Nolte: TV Actor Seth Rogen Self-Owns by Comparing Movie Theaters to Museums

Seth Rogen
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Former movie star Seth Rogen, who has jumped with both feet into TV acting, delivered a beautiful self-own by comparing movie theaters to museums.

Things must be pretty bad when this is the only argument he could summon in defense of the movie business:

“Paintings are still around. People still go to museums! There’s things flashier or more ‘interesting’ than…oil on canvas, but people still flock from all over the world, enough to keep museums open. Not a ton of people have to like movies to keep movies going. It’s always been a very small percentage of the population that actually goes and sees movies.”

That might be the funniest thing Rogen’s come up with in a decade.

On top of comparing the theatrical experience to a museum, this is an even bigger self-own: “Not a ton of people have to like movies to keep movies going.”


Thank you!

That is 100 percent correct!

And yet…

The 2024 box office is still down 43 percent compared to the last pre-pandemic year of 2019 — 43 percent!

The argument that you don’t need a whole lot of people to earn a win at the box office is an argument I frequently make to back up my claim that movies are dying.

If just five percent of the American population went to a movie — a mere five percent — that movie would gross around $150 million domestically. Movies are so dreadful today that they cannot even attract that five percent.

Hell, if you attract just one percent of the U.S. population — a measly one percent — your movie will gross over $30 million domestically. Look at how many movies fail to cross that number.

Things are so bad that when a movie hits $100 million domestically today, we are lied to about it being a hit. That’s insane. The $100 million mark was a hit metric four decades ago in the 1990s. If you account for inflation, that $100 million metric should be $200 million today.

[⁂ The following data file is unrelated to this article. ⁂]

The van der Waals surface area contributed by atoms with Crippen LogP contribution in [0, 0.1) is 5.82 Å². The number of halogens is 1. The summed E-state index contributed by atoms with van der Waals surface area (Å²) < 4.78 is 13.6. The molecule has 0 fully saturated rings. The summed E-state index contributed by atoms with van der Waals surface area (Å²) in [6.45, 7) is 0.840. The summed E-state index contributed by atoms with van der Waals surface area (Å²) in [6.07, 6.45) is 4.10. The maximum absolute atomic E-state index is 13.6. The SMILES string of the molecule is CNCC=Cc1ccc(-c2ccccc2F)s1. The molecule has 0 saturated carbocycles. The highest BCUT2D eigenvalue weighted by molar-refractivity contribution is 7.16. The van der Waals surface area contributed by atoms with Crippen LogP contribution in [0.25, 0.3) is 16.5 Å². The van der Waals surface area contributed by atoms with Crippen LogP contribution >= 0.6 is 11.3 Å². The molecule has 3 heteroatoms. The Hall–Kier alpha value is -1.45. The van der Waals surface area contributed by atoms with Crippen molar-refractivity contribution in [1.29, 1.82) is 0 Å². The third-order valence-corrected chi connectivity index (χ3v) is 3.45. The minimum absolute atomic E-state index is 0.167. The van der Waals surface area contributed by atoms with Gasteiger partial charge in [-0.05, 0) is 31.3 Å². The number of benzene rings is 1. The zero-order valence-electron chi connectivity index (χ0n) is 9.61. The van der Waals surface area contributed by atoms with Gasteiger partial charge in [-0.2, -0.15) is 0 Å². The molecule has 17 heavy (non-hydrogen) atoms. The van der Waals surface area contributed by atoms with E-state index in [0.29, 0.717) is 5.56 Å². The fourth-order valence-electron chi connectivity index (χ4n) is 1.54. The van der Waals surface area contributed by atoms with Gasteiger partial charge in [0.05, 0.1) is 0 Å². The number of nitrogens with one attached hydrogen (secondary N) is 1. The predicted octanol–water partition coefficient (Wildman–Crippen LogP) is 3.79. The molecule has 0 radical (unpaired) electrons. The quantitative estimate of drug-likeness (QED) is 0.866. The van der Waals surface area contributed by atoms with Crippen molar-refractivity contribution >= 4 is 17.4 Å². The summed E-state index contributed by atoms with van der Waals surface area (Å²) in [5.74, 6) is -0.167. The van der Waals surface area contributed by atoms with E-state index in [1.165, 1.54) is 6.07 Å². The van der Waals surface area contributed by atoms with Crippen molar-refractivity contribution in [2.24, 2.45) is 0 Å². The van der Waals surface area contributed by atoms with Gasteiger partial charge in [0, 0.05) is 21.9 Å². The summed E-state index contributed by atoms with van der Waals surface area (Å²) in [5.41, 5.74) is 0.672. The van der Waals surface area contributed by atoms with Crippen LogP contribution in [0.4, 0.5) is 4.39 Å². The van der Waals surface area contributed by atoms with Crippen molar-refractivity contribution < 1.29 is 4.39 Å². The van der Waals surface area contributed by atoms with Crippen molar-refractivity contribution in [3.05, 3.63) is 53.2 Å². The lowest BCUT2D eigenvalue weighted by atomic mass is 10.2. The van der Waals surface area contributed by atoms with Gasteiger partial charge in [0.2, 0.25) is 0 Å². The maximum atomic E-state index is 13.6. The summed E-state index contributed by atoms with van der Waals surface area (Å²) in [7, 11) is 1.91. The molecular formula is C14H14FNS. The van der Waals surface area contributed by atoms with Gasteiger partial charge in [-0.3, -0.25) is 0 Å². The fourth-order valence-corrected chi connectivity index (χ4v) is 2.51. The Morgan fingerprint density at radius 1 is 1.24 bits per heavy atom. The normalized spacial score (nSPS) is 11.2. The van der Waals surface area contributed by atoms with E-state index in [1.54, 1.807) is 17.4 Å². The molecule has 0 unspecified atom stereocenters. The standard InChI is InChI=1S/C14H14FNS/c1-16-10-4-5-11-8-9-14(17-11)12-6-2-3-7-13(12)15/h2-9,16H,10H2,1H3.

We’re told Civil War is a hit, even though it topped out under $70 million. If you account for inflation, Civil War would’ve grossed just $34 million in 1995, and no one would be calling it a hit. We’re told Challengers has announced the arrival of a brand-new movie star named Zendaya. Challengers has grossed just $44 million domestically over three weekends, which is $22 million in 1995 dollars.

The funniest thing is how Hollywood continues to produce woke, left-wing flops that cannot attract even ten percent of those who voted for Hillary Clinton in 2016. In other words, no one wants to see this shit.

The movie business is becoming a museum, and what’s a museum? A place people maybe visit every five or ten years. As recently as 20 years ago, movies were a way of life for millions and millions of people, a thing we all did regularly, a kind of entertainment church where we came together to feel and express the same emotions, where we saw our common humanity explored, where we walked out into the harsh light feeling more fulfilled than we did walking in.

Today, the greatest art form ever created bombards us with icky gay sex, smug lectures, lies about human nature, and sexless Mary Sues. Our kids are “queered” by outfits like the Disney Grooming Syndicate, and then we exit the theater feeling ripped off and sucker punched, wondering why we wasted three hours and $20.

That’s what happened to Seth Rogen. That’s why he moved to TV. He couldn’t attract even five percent of the population to his stupid, unfunny comedies.

John Nolte’s first and last novel, Borrowed Time, is winning five-star raves from everyday readers. You can read an excerpt here and an in-depth review here. Also available in hardcover and on Kindle and Audiobook


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